Grammar: Still, Yet, Already
Still, yet and already
We use "still" for something going on longer than expected. The situation has not stopped.
- It is five o'clock in the morning and Paul is still working
- Do you still want to go on holiday?
1. If the verb has one part (e.g. says, does, fell, etc.), the adverb "still" usually goes before the verb.
- I still watch 'Neighbours'
- They still go to school
2. If the verb has two or more parts (e.g. am running, were watching, etc.) the adverb "still" goes after the first verb.
- I am still eating my dinner
- We are still going to the cinema tonight
3. If the sentence is negative, "still" goes before the negative.
- I gave up smoking, but my friends still haven't given up
4. If you want to express surprise, "still" can go after the negative.
- You don't still like him, do you?
We use "yet" to express "until now".
We use "yet" for something that is expected.
- Have you replied to the letter yet?
1. We normally use "yet" with the present perfect.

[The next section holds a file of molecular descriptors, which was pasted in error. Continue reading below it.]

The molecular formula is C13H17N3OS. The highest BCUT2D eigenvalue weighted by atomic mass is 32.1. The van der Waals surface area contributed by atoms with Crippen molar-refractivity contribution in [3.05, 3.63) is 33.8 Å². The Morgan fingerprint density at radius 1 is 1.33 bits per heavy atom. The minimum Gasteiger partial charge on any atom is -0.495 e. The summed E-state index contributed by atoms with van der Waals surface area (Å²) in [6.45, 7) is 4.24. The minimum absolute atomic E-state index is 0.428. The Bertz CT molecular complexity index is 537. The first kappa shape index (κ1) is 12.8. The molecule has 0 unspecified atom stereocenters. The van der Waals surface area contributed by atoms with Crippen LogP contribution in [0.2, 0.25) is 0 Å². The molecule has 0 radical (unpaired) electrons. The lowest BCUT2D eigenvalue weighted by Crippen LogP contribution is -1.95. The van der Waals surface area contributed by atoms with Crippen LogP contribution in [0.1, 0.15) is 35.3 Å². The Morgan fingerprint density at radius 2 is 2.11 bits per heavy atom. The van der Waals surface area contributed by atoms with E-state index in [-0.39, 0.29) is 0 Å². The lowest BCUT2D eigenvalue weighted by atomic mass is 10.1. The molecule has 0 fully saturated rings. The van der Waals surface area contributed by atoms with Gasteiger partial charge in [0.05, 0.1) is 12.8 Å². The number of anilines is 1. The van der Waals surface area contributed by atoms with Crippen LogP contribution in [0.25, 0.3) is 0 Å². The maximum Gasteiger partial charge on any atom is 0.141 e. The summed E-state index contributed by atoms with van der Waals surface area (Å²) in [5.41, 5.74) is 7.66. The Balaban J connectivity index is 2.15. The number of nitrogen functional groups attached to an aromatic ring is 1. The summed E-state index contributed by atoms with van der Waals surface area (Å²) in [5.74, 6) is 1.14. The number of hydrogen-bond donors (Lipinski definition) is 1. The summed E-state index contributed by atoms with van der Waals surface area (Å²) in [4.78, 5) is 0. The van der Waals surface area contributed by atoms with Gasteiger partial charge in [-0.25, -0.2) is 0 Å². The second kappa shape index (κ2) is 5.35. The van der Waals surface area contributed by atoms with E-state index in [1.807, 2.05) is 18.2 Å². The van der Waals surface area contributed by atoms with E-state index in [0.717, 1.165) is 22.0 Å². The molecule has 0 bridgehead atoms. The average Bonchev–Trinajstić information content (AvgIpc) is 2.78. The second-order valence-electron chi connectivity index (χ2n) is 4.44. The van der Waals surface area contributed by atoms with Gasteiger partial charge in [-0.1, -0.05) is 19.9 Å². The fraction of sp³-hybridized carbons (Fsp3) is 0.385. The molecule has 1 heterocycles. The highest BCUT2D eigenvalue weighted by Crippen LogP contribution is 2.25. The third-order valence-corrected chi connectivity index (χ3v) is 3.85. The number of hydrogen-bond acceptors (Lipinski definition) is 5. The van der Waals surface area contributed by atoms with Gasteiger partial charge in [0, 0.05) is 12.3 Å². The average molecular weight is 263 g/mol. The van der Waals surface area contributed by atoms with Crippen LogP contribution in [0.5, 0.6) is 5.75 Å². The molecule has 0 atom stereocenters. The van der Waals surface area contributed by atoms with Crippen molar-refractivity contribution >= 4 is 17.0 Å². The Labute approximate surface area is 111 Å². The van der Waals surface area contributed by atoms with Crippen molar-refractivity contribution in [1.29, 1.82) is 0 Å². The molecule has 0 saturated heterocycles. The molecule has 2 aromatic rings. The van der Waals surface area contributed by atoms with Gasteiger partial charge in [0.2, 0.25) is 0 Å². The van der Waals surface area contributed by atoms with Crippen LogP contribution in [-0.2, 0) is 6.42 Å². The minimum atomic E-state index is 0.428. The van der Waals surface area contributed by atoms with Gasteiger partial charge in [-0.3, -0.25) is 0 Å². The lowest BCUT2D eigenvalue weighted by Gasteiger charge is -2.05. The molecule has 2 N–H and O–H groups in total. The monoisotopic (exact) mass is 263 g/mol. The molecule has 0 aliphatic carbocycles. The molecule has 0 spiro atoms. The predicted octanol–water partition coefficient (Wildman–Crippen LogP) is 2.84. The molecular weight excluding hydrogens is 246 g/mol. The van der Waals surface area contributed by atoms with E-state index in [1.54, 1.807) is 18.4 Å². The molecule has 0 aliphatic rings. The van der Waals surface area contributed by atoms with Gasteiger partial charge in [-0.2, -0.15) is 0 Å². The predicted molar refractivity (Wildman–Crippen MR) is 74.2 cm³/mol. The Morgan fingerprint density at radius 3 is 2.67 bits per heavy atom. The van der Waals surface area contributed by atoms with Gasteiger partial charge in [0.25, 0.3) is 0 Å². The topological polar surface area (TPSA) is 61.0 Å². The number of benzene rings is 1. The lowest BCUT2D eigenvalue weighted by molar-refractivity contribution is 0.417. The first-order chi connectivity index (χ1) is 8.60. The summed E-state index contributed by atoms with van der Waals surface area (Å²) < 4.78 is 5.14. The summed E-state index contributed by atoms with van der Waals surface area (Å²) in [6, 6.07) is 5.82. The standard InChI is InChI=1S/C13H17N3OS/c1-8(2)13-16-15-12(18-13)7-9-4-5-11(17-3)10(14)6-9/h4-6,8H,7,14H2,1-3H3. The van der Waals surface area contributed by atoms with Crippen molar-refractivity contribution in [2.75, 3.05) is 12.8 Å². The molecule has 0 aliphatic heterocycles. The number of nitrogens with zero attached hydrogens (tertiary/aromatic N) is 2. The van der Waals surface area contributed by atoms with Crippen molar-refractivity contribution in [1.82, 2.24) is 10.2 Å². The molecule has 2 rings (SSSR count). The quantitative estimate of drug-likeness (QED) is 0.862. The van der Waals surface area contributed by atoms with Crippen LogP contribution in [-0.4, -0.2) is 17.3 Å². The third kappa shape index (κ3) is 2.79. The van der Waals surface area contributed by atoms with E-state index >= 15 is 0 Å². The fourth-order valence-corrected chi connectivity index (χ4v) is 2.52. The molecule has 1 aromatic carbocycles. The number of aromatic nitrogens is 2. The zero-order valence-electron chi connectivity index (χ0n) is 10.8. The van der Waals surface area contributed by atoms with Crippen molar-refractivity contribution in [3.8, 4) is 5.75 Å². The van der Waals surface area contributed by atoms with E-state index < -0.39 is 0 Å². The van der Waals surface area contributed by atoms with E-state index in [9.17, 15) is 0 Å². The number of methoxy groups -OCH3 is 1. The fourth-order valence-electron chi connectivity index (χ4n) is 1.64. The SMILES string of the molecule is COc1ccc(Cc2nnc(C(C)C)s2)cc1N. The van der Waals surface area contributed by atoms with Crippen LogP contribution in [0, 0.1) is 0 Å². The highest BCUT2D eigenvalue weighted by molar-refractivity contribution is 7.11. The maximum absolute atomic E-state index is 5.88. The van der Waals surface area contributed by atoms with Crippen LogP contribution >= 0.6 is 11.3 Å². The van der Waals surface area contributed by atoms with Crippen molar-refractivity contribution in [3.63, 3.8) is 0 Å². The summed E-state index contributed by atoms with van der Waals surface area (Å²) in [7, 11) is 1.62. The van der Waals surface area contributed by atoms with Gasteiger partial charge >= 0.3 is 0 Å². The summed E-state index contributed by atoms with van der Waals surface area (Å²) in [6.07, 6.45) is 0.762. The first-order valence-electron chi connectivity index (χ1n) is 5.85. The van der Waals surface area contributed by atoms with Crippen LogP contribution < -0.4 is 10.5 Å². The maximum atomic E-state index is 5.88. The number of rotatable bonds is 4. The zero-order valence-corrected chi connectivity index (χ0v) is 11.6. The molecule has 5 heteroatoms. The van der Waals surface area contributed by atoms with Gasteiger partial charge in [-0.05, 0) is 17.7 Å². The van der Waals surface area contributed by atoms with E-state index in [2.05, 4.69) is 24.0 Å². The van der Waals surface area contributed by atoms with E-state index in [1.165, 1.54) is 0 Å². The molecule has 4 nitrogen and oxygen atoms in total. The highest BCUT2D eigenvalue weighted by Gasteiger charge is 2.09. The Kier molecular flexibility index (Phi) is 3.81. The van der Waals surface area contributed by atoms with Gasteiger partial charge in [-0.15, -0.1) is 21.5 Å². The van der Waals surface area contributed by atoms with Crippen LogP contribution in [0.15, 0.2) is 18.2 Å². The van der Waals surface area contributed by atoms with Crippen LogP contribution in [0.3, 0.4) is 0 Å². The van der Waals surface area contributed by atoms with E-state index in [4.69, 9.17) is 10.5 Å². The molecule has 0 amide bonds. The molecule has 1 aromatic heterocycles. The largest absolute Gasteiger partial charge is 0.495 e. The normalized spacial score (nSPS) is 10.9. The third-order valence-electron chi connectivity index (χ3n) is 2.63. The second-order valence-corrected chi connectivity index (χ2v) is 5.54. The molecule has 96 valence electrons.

- I haven't eaten my breakfast yet
- Have you been to London yet?
2. "Yet" goes at the end of a question or a negative statement.
- I haven't washed my car yet
- Have you seen your Mum yet?
3. We can use "yet" in the middle of a sentence, this is a little formal.
- We have not yet reached a decision on the subject
We use "already" for something happening sooner than expected.
- I already know how to speak French
1. If the verb has one part, "already" goes before the verb.
- She already knows how to cook
2. If the verb has two parts, "already" goes after the first verb.
- I have already received my exam results
3. "Already" at the end of a sentence has more emphasis.
- Have you typed the letter already? (I am surprised that you have done it so quickly)
4. You cannot use "already" with a negative sentence.